Premiere: Synth Trio Couch Prints Pair Their Dreamy Tunes With Surreal Videos
Watch the video for their latest song, "Faces," now.
NYC synth-pop trio Couch Prints makes atmospheric tunes they like to pair with striking, slightly bizarre videos. "Tell U," their first-ever song released back in August, arrived packaged alongside an '80s sitcom-like music video that SNL would be proud to air; there's over-the-top makeup, uncomfortably slow zoom-ins, and a poisoning subplot that'd be right at home on any daytime soap opera series — all while their jangly, bright tune plays in the background. "I thought I'd tell you I adore this lie," vocalist Jayanna Roberts softly croons.
With such a fully actualized band identity, it's no surprise that the group has already signed with indie record label Luminelle Recordings, and are prepping to drop their debut EP, Tell U, on October 30. Couch Prints now shares their latest song, "Faces," another stunning tune that's all soaring synths and Roberts' crystalline vocals. Naturally, it lands with another creative visual directed by Erik Saltzman that features a slowly spinning chair, sweaty-looking face prosthetics, and extremely voluminous wigs. It's the stuff of Twilight Zone nightmares.
"'Faces' was a song I wrote way back, before Couch Prints was around," band member Brandon Tong writes in an email. "I’d been on and off with this person from my high school for like six years and it had completely shaped my whole worldview for so many years that a lot of the lyrics I was writing in some way referenced the relationship. Despite how obvious it was that it wasn’t working out, we kept ending up in the same place and recommitting to the same mistakes."
Experience the song about "surrendering yourself in the least romantic way possible" below, and read on to learn a bit more about the new trio.
What are you guys up to right now — describe your surroundings.
Tong: I’m at home, it's gray out and my heart is thumping from a combination of coffee and a YouTube journey through the “Top 10 NBA Dunks of All Time.” The setting is my room, small and well-lit and torn up from trying to find a hairbrush this morning.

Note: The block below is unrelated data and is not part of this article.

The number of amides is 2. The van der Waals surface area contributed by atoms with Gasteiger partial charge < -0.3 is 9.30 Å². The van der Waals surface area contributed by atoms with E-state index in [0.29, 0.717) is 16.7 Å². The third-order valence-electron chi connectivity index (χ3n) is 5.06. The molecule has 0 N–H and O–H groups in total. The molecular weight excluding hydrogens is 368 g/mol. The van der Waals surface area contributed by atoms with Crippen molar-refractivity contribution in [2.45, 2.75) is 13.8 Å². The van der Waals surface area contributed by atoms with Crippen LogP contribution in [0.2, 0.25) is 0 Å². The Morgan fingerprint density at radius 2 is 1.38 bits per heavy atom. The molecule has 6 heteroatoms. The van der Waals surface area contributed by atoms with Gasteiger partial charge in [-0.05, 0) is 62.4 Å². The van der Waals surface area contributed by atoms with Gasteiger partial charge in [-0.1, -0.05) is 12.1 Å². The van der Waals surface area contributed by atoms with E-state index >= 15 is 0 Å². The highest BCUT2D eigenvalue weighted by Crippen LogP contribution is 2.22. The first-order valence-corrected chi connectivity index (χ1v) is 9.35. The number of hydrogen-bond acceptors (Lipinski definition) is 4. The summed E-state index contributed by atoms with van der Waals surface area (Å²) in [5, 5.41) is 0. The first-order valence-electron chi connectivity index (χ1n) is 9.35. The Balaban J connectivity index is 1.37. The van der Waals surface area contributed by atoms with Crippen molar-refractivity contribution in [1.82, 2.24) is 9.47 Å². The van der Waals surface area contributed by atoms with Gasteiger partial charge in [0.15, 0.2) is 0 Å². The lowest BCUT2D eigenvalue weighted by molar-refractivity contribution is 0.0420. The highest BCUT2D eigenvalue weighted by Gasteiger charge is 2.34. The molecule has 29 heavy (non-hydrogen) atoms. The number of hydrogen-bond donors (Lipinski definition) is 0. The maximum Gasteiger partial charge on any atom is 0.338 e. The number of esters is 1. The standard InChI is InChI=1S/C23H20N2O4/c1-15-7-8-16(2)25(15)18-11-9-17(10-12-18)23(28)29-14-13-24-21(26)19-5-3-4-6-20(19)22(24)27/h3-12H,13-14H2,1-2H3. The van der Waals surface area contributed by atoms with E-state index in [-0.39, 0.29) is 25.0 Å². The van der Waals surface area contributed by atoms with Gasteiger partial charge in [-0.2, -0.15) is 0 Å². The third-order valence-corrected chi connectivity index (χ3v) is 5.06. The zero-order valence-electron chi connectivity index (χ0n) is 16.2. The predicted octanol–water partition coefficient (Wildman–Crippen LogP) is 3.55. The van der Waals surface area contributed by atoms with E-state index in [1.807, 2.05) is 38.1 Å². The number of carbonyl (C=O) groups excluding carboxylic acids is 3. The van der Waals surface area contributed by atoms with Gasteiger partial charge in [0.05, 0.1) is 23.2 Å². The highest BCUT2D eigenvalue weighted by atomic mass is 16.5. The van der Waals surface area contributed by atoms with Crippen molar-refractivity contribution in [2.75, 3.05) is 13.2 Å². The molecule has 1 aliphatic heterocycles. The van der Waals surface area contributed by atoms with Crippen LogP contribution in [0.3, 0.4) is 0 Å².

Truax: I’m at a cabin in the Adirondacks that's comically cozy. Sitting on a couch next to a big moose head, looking out the window over a beautiful run of grass that leads to a dock. Our greyhound is running around off leash which he doesn’t get to do often, I forget how fast he can run. There’s no WiFi and only one person has cell service. Had to use a hot spot to answer these questions! It’s been nice to be off the grid for a bit and relax.
Roberts: Sitting on the J train looking out at the calm sky. Everyone is silent. I'm heading to my new favorite restaurant, Dotory. Their kimchi stew and milky rice wine are heaven sent. I just got a point and shoot camera from this new shop called Photodom. So sick, they sell film made by a woman in Brooklyn that has little hearts on it!
What inspired the concept behind the music video?
Jake, the director Erik Saltzman, and the creative director Cameron Tidball-Sciullo developed a narrative around the structure of the song. The verses represent the internal monologues that follow when you catch yourself falling into the same patterns with the same people, while the chorus represents the blind surrender to that same doubt as you move forward, thinking that this time, things will be different. Jayanna begins fresh faced and clean in the verses, and becomes increasingly decayed throughout the song, showing the stress and pain that the surrender to this relationship creates in her. Erik and Cameron are frequent collaborators, so it was fun to give them free rein and really let them run with their ideas.
The makeup and wigs are incredible — what was the biggest challenge when it came to getting that together?
It was such a dream to have Charlie [Le Mindu] do the beauty direction. A big challenge was finding a way to create affecting looks that felt fresh and new. However, now that Brandon has had a month or so with his orange extensions, they’ve become a pretty big part of his life, so the biggest challenge may end up being the day they come out.
When you guys aren't making music, how do you spend your time?
We’re finding that the reality of being a musician today is that so much of your life is doing things related to music that aren’t making it. In keeping up with the infinite stream of images and content we spend a lot of time creating photos, videos, and working on other projects. Luckily we’re all really creative and enjoy pushing ourselves and experimenting with new ideas and aesthetics. We spend a lot of time with each other too, watching movies or sitting in the park or whatever, cause we’re all best friends outside of Couch Prints. Obviously music is a big part of our lives, but it’s still just one facet of who we are as people.